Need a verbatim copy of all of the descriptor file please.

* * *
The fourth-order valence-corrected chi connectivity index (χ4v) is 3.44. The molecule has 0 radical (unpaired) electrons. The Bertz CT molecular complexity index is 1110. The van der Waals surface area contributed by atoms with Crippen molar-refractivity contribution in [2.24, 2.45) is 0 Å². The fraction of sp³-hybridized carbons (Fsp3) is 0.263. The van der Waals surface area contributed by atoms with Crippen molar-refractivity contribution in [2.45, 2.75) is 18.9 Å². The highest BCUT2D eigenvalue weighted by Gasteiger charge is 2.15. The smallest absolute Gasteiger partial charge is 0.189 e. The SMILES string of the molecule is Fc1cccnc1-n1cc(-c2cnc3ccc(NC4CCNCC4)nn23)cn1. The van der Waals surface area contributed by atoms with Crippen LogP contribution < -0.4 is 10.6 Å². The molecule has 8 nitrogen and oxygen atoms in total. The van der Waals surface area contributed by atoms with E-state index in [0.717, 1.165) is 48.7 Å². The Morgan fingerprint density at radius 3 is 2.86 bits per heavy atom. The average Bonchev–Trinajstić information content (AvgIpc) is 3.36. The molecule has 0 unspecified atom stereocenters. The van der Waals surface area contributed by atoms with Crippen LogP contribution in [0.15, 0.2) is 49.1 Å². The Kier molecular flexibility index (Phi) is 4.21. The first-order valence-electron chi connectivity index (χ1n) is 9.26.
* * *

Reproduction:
The fourth-order valence-corrected chi connectivity index (χ4v) is 3.44. The molecule has 0 radical (unpaired) electrons. The Bertz CT molecular complexity index is 1110. The van der Waals surface area contributed by atoms with Crippen molar-refractivity contribution in [2.24, 2.45) is 0 Å². The fraction of sp³-hybridized carbons (Fsp3) is 0.263. The van der Waals surface area contributed by atoms with Crippen molar-refractivity contribution in [2.45, 2.75) is 18.9 Å². The highest BCUT2D eigenvalue weighted by Gasteiger charge is 2.15. The smallest absolute Gasteiger partial charge is 0.189 e. The SMILES string of the molecule is Fc1cccnc1-n1cc(-c2cnc3ccc(NC4CCNCC4)nn23)cn1. The van der Waals surface area contributed by atoms with Crippen LogP contribution < -0.4 is 10.6 Å². The molecule has 8 nitrogen and oxygen atoms in total. The van der Waals surface area contributed by atoms with E-state index in [0.717, 1.165) is 48.7 Å². The Morgan fingerprint density at radius 3 is 2.86 bits per heavy atom. The average Bonchev–Trinajstić information content (AvgIpc) is 3.36. The molecule has 0 unspecified atom stereocenters. The van der Waals surface area contributed by atoms with Crippen LogP contribution in [0.15, 0.2) is 49.1 Å². The Kier molecular flexibility index (Phi) is 4.21. The first-order valence-electron chi connectivity index (χ1n) is 9.26.